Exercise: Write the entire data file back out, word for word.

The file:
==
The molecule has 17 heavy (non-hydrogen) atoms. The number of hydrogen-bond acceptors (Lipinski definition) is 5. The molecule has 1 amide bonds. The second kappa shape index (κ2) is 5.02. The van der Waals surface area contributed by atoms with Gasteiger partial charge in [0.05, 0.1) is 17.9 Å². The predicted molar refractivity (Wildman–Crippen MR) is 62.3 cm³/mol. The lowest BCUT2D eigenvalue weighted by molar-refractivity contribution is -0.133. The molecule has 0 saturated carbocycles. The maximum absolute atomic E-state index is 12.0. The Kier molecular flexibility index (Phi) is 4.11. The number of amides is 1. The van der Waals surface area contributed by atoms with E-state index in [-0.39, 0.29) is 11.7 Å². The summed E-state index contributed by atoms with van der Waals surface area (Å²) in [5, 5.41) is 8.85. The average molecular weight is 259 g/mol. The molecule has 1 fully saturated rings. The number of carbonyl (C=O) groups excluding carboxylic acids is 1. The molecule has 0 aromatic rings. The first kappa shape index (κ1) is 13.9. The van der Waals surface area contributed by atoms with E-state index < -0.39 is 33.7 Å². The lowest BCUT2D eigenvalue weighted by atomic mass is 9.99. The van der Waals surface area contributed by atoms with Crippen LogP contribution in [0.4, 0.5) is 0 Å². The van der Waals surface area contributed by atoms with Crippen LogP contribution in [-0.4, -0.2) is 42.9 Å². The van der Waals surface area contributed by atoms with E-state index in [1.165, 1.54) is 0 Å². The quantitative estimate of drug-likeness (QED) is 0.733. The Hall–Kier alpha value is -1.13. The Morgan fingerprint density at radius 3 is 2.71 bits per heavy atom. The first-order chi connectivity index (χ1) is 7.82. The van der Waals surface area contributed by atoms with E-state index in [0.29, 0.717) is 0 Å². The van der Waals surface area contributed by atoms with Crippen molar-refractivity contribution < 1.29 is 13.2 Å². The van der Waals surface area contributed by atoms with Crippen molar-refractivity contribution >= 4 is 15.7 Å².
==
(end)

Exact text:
The molecule has 17 heavy (non-hydrogen) atoms. The number of hydrogen-bond acceptors (Lipinski definition) is 5. The molecule has 1 amide bonds. The second kappa shape index (κ2) is 5.02. The van der Waals surface area contributed by atoms with Gasteiger partial charge in [0.05, 0.1) is 17.9 Å². The predicted molar refractivity (Wildman–Crippen MR) is 62.3 cm³/mol. The lowest BCUT2D eigenvalue weighted by molar-refractivity contribution is -0.133. The molecule has 0 saturated carbocycles. The maximum absolute atomic E-state index is 12.0. The Kier molecular flexibility index (Phi) is 4.11. The number of amides is 1. The van der Waals surface area contributed by atoms with E-state index in [-0.39, 0.29) is 11.7 Å². The summed E-state index contributed by atoms with van der Waals surface area (Å²) in [5, 5.41) is 8.85. The average molecular weight is 259 g/mol. The molecule has 1 fully saturated rings. The number of carbonyl (C=O) groups excluding carboxylic acids is 1. The molecule has 0 aromatic rings. The first kappa shape index (κ1) is 13.9. The van der Waals surface area contributed by atoms with E-state index < -0.39 is 33.7 Å². The lowest BCUT2D eigenvalue weighted by atomic mass is 9.99. The van der Waals surface area contributed by atoms with Crippen LogP contribution in [0.4, 0.5) is 0 Å². The van der Waals surface area contributed by atoms with Crippen LogP contribution in [-0.4, -0.2) is 42.9 Å². The van der Waals surface area contributed by atoms with E-state index in [1.165, 1.54) is 0 Å². The quantitative estimate of drug-likeness (QED) is 0.733. The Hall–Kier alpha value is -1.13. The Morgan fingerprint density at radius 3 is 2.71 bits per heavy atom. The first-order chi connectivity index (χ1) is 7.82. The van der Waals surface area contributed by atoms with E-state index in [0.29, 0.717) is 0 Å². The van der Waals surface area contributed by atoms with Crippen molar-refractivity contribution < 1.29 is 13.2 Å². The van der Waals surface area contributed by atoms with Crippen molar-refractivity contribution >= 4 is 15.7 Å².